Chronic malnutrition is now widespread. The food that is available is unaffordable for many families.
Children “don’t know when they’re going to eat, and they get the sense, growing up, that no matter what they do, they’re not going to make it,” said psychologist Ninoska Zambrano, who works with the nonprofit that runs the orphanage. Organizers now offer food to more than 500 vulnerable families in the slums of Caracas.
Carlos Trapani, Cecodap’s director, speaks of the child who was convinced his father didn’t love him anymore because instead of receiving two arepas — white corn cakes — at breakfast, he received one.
“The trust between the child and adult is broken when basic things aren’t provided,” said Nathalie Abuchaibe, the orphanage’s director.
Román, 75, takes a bus from her home in the Caracas slum of Petare to spend 90 minutes playing and talking with her great-granddaughters. She lovingly wipes from their faces the fibrous remains of a mango that cost so much she probably won’t eat that day.
“I don’t sleep well without them,” Román said. “If this wasn’t happening, those girls would not be here.”
She barely has the strength to place the three girls — ages 4, 3 and 18 months — into a miniature, battery-powered car that looks like a Cadillac Escalade. The batteries are shot, so she exerts all her energy pushing the play vehicle slowly across the orphanage’s courtyard as the girls squeal. Then, unable to steer, they hit a brick wall.
It’s time for Román to go.
On the other side of Caracas in the more affluent neighborhoods of the Chacao district, Alejandro, 15, and his two siblings arise early from the pieces of cardboard they sleep on to pick through garbage for something to eat. They call it recycling.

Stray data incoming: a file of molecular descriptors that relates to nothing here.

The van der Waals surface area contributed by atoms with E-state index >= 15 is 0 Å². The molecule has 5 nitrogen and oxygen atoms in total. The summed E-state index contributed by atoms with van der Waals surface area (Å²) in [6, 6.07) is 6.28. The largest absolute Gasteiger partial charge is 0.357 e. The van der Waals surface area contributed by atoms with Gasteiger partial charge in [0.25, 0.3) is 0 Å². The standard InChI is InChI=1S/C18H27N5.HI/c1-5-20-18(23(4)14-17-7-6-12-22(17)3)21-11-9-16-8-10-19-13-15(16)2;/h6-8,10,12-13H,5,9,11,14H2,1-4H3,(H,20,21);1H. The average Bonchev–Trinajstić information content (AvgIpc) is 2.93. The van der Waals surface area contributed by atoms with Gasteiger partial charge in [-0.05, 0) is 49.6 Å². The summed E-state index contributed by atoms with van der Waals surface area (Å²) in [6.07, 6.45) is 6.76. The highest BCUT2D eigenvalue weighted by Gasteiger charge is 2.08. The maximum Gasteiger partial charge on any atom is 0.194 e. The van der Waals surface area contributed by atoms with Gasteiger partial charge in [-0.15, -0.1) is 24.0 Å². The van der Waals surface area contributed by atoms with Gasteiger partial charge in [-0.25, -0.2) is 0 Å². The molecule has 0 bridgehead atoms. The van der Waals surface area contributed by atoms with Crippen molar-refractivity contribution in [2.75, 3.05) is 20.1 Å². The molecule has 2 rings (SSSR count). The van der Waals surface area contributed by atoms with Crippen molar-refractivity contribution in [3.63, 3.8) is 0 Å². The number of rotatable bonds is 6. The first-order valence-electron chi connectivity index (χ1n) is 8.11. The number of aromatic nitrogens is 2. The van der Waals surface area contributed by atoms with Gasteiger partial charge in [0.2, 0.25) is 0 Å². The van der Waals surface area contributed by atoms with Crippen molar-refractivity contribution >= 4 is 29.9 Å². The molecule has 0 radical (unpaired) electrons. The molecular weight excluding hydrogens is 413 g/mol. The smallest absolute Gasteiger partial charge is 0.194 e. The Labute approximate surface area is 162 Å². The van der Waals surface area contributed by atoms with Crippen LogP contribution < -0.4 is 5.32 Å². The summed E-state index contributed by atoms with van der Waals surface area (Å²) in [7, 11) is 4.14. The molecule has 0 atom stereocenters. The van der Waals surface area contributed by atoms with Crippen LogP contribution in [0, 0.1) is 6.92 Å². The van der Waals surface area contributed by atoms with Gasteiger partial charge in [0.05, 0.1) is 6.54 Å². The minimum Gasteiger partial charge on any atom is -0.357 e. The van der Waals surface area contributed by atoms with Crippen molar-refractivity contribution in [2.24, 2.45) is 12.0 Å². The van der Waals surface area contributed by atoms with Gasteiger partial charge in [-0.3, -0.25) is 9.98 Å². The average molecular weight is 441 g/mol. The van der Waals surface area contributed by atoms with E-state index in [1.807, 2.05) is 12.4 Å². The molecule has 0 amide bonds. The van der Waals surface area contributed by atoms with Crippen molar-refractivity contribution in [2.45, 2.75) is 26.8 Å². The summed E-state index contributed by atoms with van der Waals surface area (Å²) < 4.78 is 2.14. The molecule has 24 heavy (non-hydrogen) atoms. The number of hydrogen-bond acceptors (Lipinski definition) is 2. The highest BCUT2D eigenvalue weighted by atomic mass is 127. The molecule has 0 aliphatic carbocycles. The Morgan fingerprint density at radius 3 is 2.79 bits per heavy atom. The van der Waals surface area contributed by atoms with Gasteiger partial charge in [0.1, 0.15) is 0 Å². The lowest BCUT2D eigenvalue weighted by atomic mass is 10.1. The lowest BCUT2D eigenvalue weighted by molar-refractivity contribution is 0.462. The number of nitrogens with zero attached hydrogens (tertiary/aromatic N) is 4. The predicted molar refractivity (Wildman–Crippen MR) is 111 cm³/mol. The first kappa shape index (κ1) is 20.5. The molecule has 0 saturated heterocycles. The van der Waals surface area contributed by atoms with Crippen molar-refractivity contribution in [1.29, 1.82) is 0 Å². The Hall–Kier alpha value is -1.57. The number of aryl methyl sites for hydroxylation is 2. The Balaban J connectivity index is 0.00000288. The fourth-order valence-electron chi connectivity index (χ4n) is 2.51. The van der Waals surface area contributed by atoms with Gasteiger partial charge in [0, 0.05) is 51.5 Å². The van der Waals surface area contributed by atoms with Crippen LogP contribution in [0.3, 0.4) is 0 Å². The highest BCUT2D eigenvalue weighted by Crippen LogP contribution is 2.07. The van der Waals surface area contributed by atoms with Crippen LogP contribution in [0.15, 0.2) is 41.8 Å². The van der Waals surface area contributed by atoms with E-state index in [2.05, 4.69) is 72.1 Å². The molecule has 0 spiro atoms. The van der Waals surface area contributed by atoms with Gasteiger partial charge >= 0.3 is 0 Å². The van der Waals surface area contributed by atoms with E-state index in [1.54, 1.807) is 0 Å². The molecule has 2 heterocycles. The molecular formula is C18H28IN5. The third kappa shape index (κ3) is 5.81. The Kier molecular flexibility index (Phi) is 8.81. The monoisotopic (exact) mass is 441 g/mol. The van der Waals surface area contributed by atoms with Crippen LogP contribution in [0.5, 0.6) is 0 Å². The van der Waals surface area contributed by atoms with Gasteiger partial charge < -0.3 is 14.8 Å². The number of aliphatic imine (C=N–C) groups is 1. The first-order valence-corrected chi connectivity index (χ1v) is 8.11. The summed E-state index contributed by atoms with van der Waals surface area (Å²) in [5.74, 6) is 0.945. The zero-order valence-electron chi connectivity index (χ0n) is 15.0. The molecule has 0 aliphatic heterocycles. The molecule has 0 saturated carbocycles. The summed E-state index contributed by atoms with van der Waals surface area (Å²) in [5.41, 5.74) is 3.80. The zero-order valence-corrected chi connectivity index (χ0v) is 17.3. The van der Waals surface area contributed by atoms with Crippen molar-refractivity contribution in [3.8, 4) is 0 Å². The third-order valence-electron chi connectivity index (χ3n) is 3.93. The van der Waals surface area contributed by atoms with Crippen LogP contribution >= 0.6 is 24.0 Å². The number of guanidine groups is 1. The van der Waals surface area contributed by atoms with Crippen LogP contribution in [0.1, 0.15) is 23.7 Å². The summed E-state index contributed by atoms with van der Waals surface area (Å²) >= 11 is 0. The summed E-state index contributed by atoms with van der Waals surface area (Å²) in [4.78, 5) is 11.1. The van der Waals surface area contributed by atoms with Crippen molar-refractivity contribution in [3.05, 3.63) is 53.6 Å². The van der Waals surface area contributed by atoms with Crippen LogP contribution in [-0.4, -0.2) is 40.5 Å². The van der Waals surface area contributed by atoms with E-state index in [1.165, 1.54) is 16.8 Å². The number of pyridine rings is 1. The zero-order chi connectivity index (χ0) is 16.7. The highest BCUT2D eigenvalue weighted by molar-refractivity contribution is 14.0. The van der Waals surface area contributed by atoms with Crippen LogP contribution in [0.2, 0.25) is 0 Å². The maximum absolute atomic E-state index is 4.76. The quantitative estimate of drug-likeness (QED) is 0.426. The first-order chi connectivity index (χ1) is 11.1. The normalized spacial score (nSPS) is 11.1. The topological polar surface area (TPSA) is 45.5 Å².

Alejandro left his home in Petare years ago. Soon, his 12- and 11-year-old sisters joined him in begging.
“This is a wounded generation, and we have failed them,” Trapani said.
The Rev. Alfredo Infante says the crisis is robbing the children in his parish of their childhoods. Schools were dying. Poverty corroded families. And the children’s prayers contorted. They went from asking for divine intervention on school tests to pleading with the saints to ensure that food would grace their tables at dinnertime.
Yaneth Moraima is principal of the Manuel Aguirre school in Petare, which serves 916 students from grades one through 12.
“They’ve stopped playing, stopped being themselves, to stand in lines for food, water and to stay home to take over adult responsibilities,” she said.
Dozens of teachers have left. Moraima still opens the school to give children an escape. The Red Cross helps supply food.
“They don’t return for an education, they come for a meal,” she said. “It’s getting harder to serve the children. They fight more often. Their lives are steeped in anxiety.”
The same is true in Infante’s barrio. One day deep in prayer, the Jesuit priest remembered the film “Life Is Beautiful.”
“That movie was all about a father trying to protect his son from the horrors of the Holocaust through play,” he said. “I wondered if I could do the same.”
Infante opens up a school as a crisis-free zone, where for a few hours each day, children get to pretend Venezuela hasn’t changed. Milagros — the 14-year-old — runs barefoot behind a soccer ball on a dusty basketball court, towering over malnourished prepubescent boys.
“Here, we don’t talk about politics,” she said. “Here, I am free.”
Volunteers from the barrio serve meals, paint faces, umpire kickball games and help the little ones fashion kites out of plastic bags and sticks. It’s the one place where children don’t have to hear or talk about the “situation.”
“This is their oxygen,” said Flor Fuentes, 33, a special-education teacher who volunteers with Infante’s recreation program. “They know we start at 9 in the morning, but sometimes the kids are here as early as 7 a.m.”
Plans are in place to show “Life Is Beautiful” to parents to teach them not to transmit their anguish to the children. Infante and Moraima are working with other nonprofits in Caracas to train families to withstand the crisis emotionally.
Gioconda Iguaro, 36, brings her daughter to jump and scream and socialize. It’s a distraction for the 9-year-old, but it also relieves stress for the mother. Iguaro tries to hide Venezuela’s woes from her daughter, but the girl knows.
“My daughter complains and asks me questions like, ‘Mami, why don’t we have a car anymore?’ Or, ‘Why do we no longer eat cookies?’ Sometimes I explode and yell at her. There have been so many times that I’ve had to apologize.”
“It’s tough to be a mother in Venezuela. You want to give your kids the best, but you can’t.”